The Putin Doctrine? How the ideas of a 20th century thinker ostracized by the Soviets help to shape Russia’s new foreign policy


22-07-21 04:58:00,

By Piotr Dutkiewicz, a member of the Valdai Club Academic Council and Director of the Center for Governance and Public Policy at Carleton University, Canada.

In recent years, Vladimir Putin has mentioned several times the ideas of Lev Gumilev – one of the fathers of modern Eurasianism – in the context of the roles of civilization and cultural factors in Russian domestic politics.

In an article ostensibly about Ukraine, published last week, the Russian president expanded Gumilev’s initial argument, outlining what we might now call Putin’s Civilizational Doctrine in International Relations.

Before analyzing this doctrine’s key points and potential international consequences, let me take a step back to briefly trace its roots. Why Gumilev, and why now?

Lev Gumilev was the son of Russian literary icon Anna Akhmatova and Nikolay Gumilev, a tsarist officer and poet. He became a prominent social geographer, ethnographer, and anthropologist whose work focused on the role of culture, history, geography, and spirituality in the process of the formation of the Russian nation. He was an exponent of Russian uniqueness and greatness.

Such thoughts were not popular with the leaders of the multinational Soviet Union and the authorities rejected his ideas, while banning most of his texts from publication. However, he finally attracted mainstream public attention during the Perestroika years, in the late 1980s.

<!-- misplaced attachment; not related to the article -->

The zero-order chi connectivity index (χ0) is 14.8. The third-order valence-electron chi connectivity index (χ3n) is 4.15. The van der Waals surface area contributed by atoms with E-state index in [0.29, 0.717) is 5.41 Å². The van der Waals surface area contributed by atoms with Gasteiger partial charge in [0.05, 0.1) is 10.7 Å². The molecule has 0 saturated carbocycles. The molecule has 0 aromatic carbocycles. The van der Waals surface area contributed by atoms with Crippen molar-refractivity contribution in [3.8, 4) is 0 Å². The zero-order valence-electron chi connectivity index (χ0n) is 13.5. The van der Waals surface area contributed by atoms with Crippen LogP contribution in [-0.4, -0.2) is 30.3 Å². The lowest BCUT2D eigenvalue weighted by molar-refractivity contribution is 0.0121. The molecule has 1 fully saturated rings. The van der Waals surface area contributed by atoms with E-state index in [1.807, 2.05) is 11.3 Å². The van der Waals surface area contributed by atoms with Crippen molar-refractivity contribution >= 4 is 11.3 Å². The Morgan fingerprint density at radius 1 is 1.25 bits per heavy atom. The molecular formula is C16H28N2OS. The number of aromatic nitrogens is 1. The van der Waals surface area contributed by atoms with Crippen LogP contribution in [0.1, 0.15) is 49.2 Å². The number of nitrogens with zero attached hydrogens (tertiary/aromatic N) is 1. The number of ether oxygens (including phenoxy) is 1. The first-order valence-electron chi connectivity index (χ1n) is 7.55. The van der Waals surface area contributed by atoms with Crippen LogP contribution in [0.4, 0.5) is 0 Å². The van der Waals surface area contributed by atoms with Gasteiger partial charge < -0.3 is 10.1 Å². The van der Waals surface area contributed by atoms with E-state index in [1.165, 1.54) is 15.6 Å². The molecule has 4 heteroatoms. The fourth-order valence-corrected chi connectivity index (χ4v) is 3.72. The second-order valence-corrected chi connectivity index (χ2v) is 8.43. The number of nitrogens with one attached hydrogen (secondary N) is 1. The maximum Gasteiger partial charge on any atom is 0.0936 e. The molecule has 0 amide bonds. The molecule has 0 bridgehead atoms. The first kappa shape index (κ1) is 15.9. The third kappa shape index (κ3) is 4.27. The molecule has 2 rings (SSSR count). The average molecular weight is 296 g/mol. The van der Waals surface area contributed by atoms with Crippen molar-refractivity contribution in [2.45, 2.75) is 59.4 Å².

Also on Washington Post’s branding of Russians & Chinese as ‘uncivilized’ betrays the latent xenophobia fueling America’s New Cold War

Being a unique civilization does not, according to Gumilev, preclude the acceptance of either European values or political multipolarity. His views provide a template, as British journalist Charles Clover has argued in the Financial Times, “for a synthesis of nationalism and internationalism that could form the founding idea of a new Eurasia, a singular political unit enjoying much the same frontiers as the USSR.” Gumilev’s Russia has its own great destiny but should be open to inter-civilizational dialogue. This stands in stark contrast to some more extreme and closed versions of neo-Eurasianism. 

For a conservative politician like Vladimir Putin, leading Russia during a period of worldwide turbulence, Gumilev’s mix of cultural and spiritual-based prophesy of Russian greatness has served as a good foundation for Putin to suggest that the civilizational uniqueness of Russia can be used in not only the domestic but also the international agenda.

 » Lees verder

%d bloggers liken dit: